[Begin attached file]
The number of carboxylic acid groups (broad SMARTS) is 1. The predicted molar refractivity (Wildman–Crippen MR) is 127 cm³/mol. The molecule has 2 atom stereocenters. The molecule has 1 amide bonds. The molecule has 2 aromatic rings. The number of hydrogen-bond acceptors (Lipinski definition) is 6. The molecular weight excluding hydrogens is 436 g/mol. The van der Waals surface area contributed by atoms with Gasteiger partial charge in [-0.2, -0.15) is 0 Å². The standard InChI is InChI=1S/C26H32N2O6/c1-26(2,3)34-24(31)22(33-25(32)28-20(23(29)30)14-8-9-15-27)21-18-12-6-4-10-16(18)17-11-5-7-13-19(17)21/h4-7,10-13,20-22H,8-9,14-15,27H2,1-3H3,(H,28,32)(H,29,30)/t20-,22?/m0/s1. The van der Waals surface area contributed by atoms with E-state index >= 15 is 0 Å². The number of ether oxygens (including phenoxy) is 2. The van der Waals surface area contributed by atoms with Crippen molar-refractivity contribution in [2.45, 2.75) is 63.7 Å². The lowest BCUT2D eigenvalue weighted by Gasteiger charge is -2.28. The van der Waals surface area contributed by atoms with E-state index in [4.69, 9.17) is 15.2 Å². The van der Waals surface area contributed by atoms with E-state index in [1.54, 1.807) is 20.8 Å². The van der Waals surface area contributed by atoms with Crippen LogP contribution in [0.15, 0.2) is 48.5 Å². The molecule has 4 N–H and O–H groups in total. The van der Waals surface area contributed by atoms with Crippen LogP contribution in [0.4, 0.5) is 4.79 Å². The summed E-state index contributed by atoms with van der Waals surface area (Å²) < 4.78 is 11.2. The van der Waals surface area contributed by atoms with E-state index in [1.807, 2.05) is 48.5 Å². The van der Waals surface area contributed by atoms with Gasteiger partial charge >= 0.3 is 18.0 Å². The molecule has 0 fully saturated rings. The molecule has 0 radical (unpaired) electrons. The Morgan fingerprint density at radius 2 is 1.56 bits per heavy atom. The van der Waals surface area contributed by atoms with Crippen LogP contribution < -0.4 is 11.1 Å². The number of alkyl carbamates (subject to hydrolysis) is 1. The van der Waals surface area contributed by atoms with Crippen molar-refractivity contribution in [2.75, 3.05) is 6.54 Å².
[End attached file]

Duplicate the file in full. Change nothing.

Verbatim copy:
The number of carboxylic acid groups (broad SMARTS) is 1. The predicted molar refractivity (Wildman–Crippen MR) is 127 cm³/mol. The molecule has 2 atom stereocenters. The molecule has 1 amide bonds. The molecule has 2 aromatic rings. The number of hydrogen-bond acceptors (Lipinski definition) is 6. The molecular weight excluding hydrogens is 436 g/mol. The van der Waals surface area contributed by atoms with Gasteiger partial charge in [-0.2, -0.15) is 0 Å². The standard InChI is InChI=1S/C26H32N2O6/c1-26(2,3)34-24(31)22(33-25(32)28-20(23(29)30)14-8-9-15-27)21-18-12-6-4-10-16(18)17-11-5-7-13-19(17)21/h4-7,10-13,20-22H,8-9,14-15,27H2,1-3H3,(H,28,32)(H,29,30)/t20-,22?/m0/s1. The van der Waals surface area contributed by atoms with E-state index >= 15 is 0 Å². The number of ether oxygens (including phenoxy) is 2. The van der Waals surface area contributed by atoms with Crippen molar-refractivity contribution in [2.45, 2.75) is 63.7 Å². The lowest BCUT2D eigenvalue weighted by Gasteiger charge is -2.28. The van der Waals surface area contributed by atoms with E-state index in [4.69, 9.17) is 15.2 Å². The van der Waals surface area contributed by atoms with E-state index in [1.54, 1.807) is 20.8 Å². The van der Waals surface area contributed by atoms with Crippen LogP contribution in [0.15, 0.2) is 48.5 Å². The molecule has 4 N–H and O–H groups in total. The van der Waals surface area contributed by atoms with Crippen LogP contribution in [0.4, 0.5) is 4.79 Å². The summed E-state index contributed by atoms with van der Waals surface area (Å²) < 4.78 is 11.2. The van der Waals surface area contributed by atoms with E-state index in [1.807, 2.05) is 48.5 Å². The van der Waals surface area contributed by atoms with Gasteiger partial charge >= 0.3 is 18.0 Å². The molecule has 0 fully saturated rings. The molecule has 0 radical (unpaired) electrons. The Morgan fingerprint density at radius 2 is 1.56 bits per heavy atom. The van der Waals surface area contributed by atoms with Crippen LogP contribution < -0.4 is 11.1 Å². The number of alkyl carbamates (subject to hydrolysis) is 1. The van der Waals surface area contributed by atoms with Crippen molar-refractivity contribution in [2.75, 3.05) is 6.54 Å².